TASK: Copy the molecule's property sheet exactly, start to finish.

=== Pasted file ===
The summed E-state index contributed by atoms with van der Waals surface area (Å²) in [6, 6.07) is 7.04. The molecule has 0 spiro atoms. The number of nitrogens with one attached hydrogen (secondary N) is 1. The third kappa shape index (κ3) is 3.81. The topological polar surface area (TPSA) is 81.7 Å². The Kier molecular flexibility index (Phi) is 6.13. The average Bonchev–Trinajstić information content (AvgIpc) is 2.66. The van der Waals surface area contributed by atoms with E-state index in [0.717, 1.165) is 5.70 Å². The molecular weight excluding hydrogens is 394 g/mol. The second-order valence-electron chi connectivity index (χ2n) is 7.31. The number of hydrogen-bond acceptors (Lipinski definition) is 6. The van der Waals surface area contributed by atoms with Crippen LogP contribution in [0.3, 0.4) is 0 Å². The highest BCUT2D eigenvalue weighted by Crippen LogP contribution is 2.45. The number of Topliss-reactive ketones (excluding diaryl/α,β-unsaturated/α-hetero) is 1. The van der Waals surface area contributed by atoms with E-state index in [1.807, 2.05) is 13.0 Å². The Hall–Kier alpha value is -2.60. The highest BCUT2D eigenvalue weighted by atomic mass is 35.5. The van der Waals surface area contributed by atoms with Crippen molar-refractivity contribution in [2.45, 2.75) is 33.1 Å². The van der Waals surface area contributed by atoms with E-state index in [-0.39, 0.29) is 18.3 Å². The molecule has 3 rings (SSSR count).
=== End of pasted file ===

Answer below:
The summed E-state index contributed by atoms with van der Waals surface area (Å²) in [6, 6.07) is 7.04. The molecule has 0 spiro atoms. The number of nitrogens with one attached hydrogen (secondary N) is 1. The third kappa shape index (κ3) is 3.81. The topological polar surface area (TPSA) is 81.7 Å². The Kier molecular flexibility index (Phi) is 6.13. The average Bonchev–Trinajstić information content (AvgIpc) is 2.66. The van der Waals surface area contributed by atoms with E-state index in [0.717, 1.165) is 5.70 Å². The molecular weight excluding hydrogens is 394 g/mol. The second-order valence-electron chi connectivity index (χ2n) is 7.31. The number of hydrogen-bond acceptors (Lipinski definition) is 6. The van der Waals surface area contributed by atoms with Crippen LogP contribution in [0.3, 0.4) is 0 Å². The highest BCUT2D eigenvalue weighted by Crippen LogP contribution is 2.45. The number of Topliss-reactive ketones (excluding diaryl/α,β-unsaturated/α-hetero) is 1. The van der Waals surface area contributed by atoms with E-state index in [1.807, 2.05) is 13.0 Å². The Hall–Kier alpha value is -2.60. The highest BCUT2D eigenvalue weighted by atomic mass is 35.5. The van der Waals surface area contributed by atoms with Crippen molar-refractivity contribution in [2.45, 2.75) is 33.1 Å². The van der Waals surface area contributed by atoms with E-state index in [-0.39, 0.29) is 18.3 Å². The molecule has 3 rings (SSSR count).